Friday, April 4, 2008

Inheriting Traits From Our Children

We have spent the last few weeks talking about quantum physics, so let’s break it up a bit and talk about something completely different.

Back in the year 2000, an interesting article appeared in ZENIT called, “Pregnant Women ‘Inherit’ Some Characteristics of Their Children.” (ZENIT, September 2000. The following is the link to the article: http://www.catholiceducation.org/articles/medical_ethics/me0012.html)

In the article, Doctor Salvatore Mancuso from the Department of Gynecology and Obstetrics at Catholic University in Italy said, “We have proofs that beginning in the fifth week of gestation, in other words, when a woman realizes she is pregnant, an infinite number of messages pass from the embryo to the mother, through chemical substances like hormones, neurotransmitters, etc. Such information serves to adapt the mother’s organism to the presence of the new being.

“Moreover, it has also been discovered that the embryo sends stem cells that, thanks to the mother’s immune system tolerance, colonize the maternal medulla, and adhere to it. What is more, lymphocytes are born from here and remain with the woman for the rest of her life.”

What does that mean? It means that the mother receives cells from her unborn child. Those cells end up in parts of the nervous system including parts of the brain and remain there for the remainder of the mother’s life. (Google medulla or lymphocytes for more in-depth information.)

What might be the implications for the mother of such a transformation?

First, it explains the incredible bond between a woman and her child. Blood is literally mingled. It also explains why a mother so desperately protects her child. But there is more.

The article further states something even more eye opening, “Finally, the child’s stem cells pass to the mother in great quantity, both at the moment of birth, whether spontaneous or Caesarean, as well as at the time of abortion, whether spontaneous or voluntary. These cells are implanted in the mother’s medulla and produce lymphocytes, which have a common origin with the cells of the central nervous system; they have receptors for the neurotransmitters and can make messages pass that the maternal nervous system understands.”

So many first-time pregnant moms wonder if they’ll be able to “bond” with their child. However, it seems that our Creator has taken care of this.

Such a discovery explains why there are so many women who struggle with a past miscarriage or abortion. They mourn for that loss more personal than any other person could understand – mothers have literally been touched by another human being. They struggle with the loss of another human as though they’ve lost a piece of themselves. Now understanding Dr. Mancuso’s research, in fact, a mother has lost a piece of herself.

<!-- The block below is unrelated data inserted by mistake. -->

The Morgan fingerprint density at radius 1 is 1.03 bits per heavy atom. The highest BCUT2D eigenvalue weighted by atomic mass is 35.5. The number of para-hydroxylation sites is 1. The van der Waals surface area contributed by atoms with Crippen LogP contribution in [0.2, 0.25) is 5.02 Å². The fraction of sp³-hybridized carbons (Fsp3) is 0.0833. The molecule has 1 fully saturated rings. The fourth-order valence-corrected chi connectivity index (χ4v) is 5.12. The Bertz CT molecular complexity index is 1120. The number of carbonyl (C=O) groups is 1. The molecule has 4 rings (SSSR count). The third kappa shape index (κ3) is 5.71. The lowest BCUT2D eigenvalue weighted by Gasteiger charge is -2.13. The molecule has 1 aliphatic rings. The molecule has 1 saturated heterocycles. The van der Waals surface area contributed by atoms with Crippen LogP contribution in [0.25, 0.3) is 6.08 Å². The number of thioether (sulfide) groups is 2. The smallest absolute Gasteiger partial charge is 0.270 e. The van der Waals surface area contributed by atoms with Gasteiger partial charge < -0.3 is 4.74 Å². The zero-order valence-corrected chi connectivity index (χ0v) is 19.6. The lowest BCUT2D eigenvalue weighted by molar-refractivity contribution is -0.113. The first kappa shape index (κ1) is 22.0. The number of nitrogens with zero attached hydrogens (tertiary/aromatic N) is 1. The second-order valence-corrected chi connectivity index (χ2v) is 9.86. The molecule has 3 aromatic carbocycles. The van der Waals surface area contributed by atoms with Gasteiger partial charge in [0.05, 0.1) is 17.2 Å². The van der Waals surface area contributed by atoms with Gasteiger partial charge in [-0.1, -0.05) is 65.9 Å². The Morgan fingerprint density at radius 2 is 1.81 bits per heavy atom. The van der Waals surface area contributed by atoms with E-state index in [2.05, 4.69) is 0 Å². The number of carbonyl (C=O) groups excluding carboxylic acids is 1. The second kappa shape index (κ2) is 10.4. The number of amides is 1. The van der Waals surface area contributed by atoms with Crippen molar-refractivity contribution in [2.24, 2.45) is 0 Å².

Do we have a sense for the intensity of such a loss? Are we sensitive enough to those who have experienced such a loss?

The implications of such a loss go beyond the physical—they enter the spiritual realm. It often takes mothers a long time to heal from a miscarriage; the loss can be overwhelming. Abortion, however, is unique. It is assumed that since the mother chose that option, mourning the loss of the aborted child would seem irrelevant or not necessary. But in fact, since those child’s cells are now part of the mother, that unborn child now becomes a loss that creates a deep scar for the mother since she never heals emotionally, spiritually, or sometimes even physically.

In a recently released book, Motherhood Interrupted, the author and editor Jane Brennan presents women’s life stories after their abortions. Each story is told by the mother, and it offers the reader an opportunity to see first-hand just how abortion affects women. (For more information, see: http://motherhoodinterrupted.com/)

Although the author never discusses the biological implications as we have here, the evidence coming from these women’s stories will give you a perspective you may not have considered before.

If our Creator put certain biophysical processes in place between a mother and her child, that bond may be everlasting. Memory often translates something physical into something more ethereal. It allows us to be in touch with things beyond this life, beyond this dimension.

Next week, we will consider more on this subject including a father’s role in a mother’s inherited traits. We’ll also consider a famous mother and the impact her child had on her. See you then.

6 comments:

Robbie Iobst said...

Loretta, This is beautiful. Thank you. I always knew that I had passed something physical to Noah and that connected us, plus the fact that he was inside my womb. But knowing that he gave me something that is still there, well, it is beautiful. It is God.

Loretta said...

Thanks, Robbie!

Jan Parrish said...

What a wonderfully insiteful post. I would even go so far as to say it explains empty nest syndrome as well.

You are such a gifted writer!

Niki said...

Wow. Jan called me and told me to stop by here to read this. I'm going to add this to what I'm already processing. I miscarried in January and I'm still devastated by it. I have so many questions that nobody can really answer for me. This post if food for thought. Thank you Loretta.

~Laura said...

This is an amazing concept. All three of my children are alive and the connection I feel with them is deeper than I can put into words. This has been true in good times and the not-so-good. The old saying, "Blood is thicker than water." is reinforced by your article.

~Laura said...

This is an amazing concept. All three of my children are alive and the connection I feel with them is deeper than I can put into words. This has been true in good times and the not-so-good. The old saying, "Blood is thicker than water." is reinforced by your article.